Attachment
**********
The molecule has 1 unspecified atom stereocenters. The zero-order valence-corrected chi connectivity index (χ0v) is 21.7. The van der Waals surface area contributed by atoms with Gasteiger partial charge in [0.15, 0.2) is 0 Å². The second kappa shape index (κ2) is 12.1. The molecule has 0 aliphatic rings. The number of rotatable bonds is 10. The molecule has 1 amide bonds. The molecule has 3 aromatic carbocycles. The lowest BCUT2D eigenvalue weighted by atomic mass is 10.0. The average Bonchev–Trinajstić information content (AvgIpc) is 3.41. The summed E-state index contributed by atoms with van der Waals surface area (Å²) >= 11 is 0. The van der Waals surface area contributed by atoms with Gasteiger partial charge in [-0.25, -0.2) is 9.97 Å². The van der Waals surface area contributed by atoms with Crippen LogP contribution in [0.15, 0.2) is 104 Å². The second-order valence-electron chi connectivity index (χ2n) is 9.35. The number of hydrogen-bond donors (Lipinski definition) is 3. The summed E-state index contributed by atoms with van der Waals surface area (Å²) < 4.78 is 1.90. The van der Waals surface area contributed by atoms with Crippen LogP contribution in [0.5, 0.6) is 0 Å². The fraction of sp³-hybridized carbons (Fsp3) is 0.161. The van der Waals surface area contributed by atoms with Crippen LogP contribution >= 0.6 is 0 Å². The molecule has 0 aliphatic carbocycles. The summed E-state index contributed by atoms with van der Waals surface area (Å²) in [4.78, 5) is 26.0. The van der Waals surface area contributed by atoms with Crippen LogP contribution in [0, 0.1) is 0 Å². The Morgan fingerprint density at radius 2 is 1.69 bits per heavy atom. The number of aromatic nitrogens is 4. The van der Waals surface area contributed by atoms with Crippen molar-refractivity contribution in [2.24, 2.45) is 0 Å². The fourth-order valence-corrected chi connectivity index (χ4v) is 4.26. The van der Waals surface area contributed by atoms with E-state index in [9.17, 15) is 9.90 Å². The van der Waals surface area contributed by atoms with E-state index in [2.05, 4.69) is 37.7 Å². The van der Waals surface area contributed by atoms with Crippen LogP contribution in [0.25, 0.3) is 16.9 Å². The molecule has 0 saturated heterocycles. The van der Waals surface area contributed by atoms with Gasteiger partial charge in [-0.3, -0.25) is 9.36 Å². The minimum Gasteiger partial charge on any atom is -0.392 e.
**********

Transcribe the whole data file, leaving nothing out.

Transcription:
The molecule has 1 unspecified atom stereocenters. The zero-order valence-corrected chi connectivity index (χ0v) is 21.7. The van der Waals surface area contributed by atoms with Gasteiger partial charge in [0.15, 0.2) is 0 Å². The second kappa shape index (κ2) is 12.1. The molecule has 0 aliphatic rings. The number of rotatable bonds is 10. The molecule has 1 amide bonds. The molecule has 3 aromatic carbocycles. The lowest BCUT2D eigenvalue weighted by atomic mass is 10.0. The average Bonchev–Trinajstić information content (AvgIpc) is 3.41. The summed E-state index contributed by atoms with van der Waals surface area (Å²) >= 11 is 0. The van der Waals surface area contributed by atoms with Gasteiger partial charge in [-0.25, -0.2) is 9.97 Å². The van der Waals surface area contributed by atoms with Crippen LogP contribution in [0.15, 0.2) is 104 Å². The second-order valence-electron chi connectivity index (χ2n) is 9.35. The number of hydrogen-bond donors (Lipinski definition) is 3. The summed E-state index contributed by atoms with van der Waals surface area (Å²) < 4.78 is 1.90. The van der Waals surface area contributed by atoms with Crippen LogP contribution in [0.5, 0.6) is 0 Å². The fraction of sp³-hybridized carbons (Fsp3) is 0.161. The van der Waals surface area contributed by atoms with Crippen LogP contribution >= 0.6 is 0 Å². The molecule has 0 aliphatic carbocycles. The summed E-state index contributed by atoms with van der Waals surface area (Å²) in [4.78, 5) is 26.0. The van der Waals surface area contributed by atoms with Crippen LogP contribution in [0, 0.1) is 0 Å². The Morgan fingerprint density at radius 2 is 1.69 bits per heavy atom. The number of aromatic nitrogens is 4. The van der Waals surface area contributed by atoms with Crippen molar-refractivity contribution in [2.24, 2.45) is 0 Å². The fourth-order valence-corrected chi connectivity index (χ4v) is 4.26. The van der Waals surface area contributed by atoms with E-state index in [9.17, 15) is 9.90 Å². The van der Waals surface area contributed by atoms with E-state index in [2.05, 4.69) is 37.7 Å². The van der Waals surface area contributed by atoms with Crippen LogP contribution in [0.25, 0.3) is 16.9 Å². The molecule has 0 saturated heterocycles. The van der Waals surface area contributed by atoms with Gasteiger partial charge in [-0.3, -0.25) is 9.36 Å². The minimum Gasteiger partial charge on any atom is -0.392 e.